Thursday, September 27, 2012


Some things don’t have easy answers. Margaret Coel’s Buffalo Bill’s Dead Now deals with those kinds of things.

First, the story--

Someone steals Chief Black Heart’s Wild West regalia. Black Heart wore it in the Buffalo Bill Wild West show. He also wore it at the battle of the Little Bighorn.

A wealthy donor gave the regalia to the museum on the Wind River Arapaho Reservation. The theft occurs while the regalia is being shipped to the reservation.

Arapaho lawyer Vicky Holden and her friend Father John O’Malley investigate the theft. In the course of the investigation, the thieves murder the donor.

Coel tells the backstory by flashing back to the days of the Buffalo Bill Wild West Show. We see Black Heart’s adopted son accused of stealing the regalia. That story parallels what is happening in present time.

Father John and Vicky solve the crime.

As always, there is a personal story along the way. Vicky’s former lover comes back to the reservation. And Vicky still feels she is in love with Father John.

That part of these stories has always bothered me. I know priests and women sometimes fall in love. But for me, this part of the story seems contrived.

Still, I thought this was the most interesting of these books I’ve read.

And now to those things that don’t have easy answers. I suspect there are still people with strong feelings about the Buffalo Bill Wild West Show, whether it was good for Native Americans or it was exploitation.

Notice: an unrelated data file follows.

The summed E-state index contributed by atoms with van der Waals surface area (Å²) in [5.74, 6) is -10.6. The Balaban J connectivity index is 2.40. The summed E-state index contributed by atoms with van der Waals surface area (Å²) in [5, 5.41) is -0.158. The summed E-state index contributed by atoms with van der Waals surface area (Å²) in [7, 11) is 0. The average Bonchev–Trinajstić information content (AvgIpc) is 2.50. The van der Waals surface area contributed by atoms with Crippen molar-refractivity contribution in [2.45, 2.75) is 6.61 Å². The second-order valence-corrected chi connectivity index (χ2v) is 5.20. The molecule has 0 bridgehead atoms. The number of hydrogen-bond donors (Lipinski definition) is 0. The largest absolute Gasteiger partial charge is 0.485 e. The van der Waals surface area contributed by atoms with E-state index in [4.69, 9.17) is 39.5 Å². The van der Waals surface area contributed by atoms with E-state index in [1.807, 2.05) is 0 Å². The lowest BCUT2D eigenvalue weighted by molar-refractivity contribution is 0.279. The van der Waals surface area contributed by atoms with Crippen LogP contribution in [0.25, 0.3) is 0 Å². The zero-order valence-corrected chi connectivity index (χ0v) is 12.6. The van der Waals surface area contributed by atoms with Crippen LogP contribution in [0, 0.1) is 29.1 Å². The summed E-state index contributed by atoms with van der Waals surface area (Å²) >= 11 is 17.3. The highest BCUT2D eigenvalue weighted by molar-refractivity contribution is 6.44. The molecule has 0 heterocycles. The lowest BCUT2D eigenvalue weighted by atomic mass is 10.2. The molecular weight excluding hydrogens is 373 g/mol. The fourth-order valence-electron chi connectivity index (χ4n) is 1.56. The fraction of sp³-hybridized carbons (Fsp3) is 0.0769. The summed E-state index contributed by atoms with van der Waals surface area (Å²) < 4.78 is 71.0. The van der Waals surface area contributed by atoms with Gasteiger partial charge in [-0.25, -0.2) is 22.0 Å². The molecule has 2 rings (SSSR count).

And the same goes for the proper place of Native American regalia in the present day. I used to know John Neihardt, at least in passing. He was my teacher once at the University of Missouri. I have always enjoyed his book Black Elk Speaks. Now I am aware that there are those who see him as a white man trying to co-opt Native American stories.

I can see both sides. I don’t know enough about all this to have a firm idea. But I do have the impression that any fictional mystery story involving the role of American Indians (Native Americans as we now call them) will exist in a universe of conflicting opinions. I’ve always wondered if people like Tony Hillerman and Margaret Coel write in that kind of universe.

This book clearly paints how non-Native people steal Native American history. They kill to take it away from the people to whom it belongs. The murders and thefts occur simply for the pride of ownership.

That’s one thing about this book I loved. It honors the principle that Native American history belongs to the Native Americans. From there, I’ll leave whatever the controversies might be to someone else.

This is an interesting book. It is well worth reading. 

I bought this book from The Mystery Guild.

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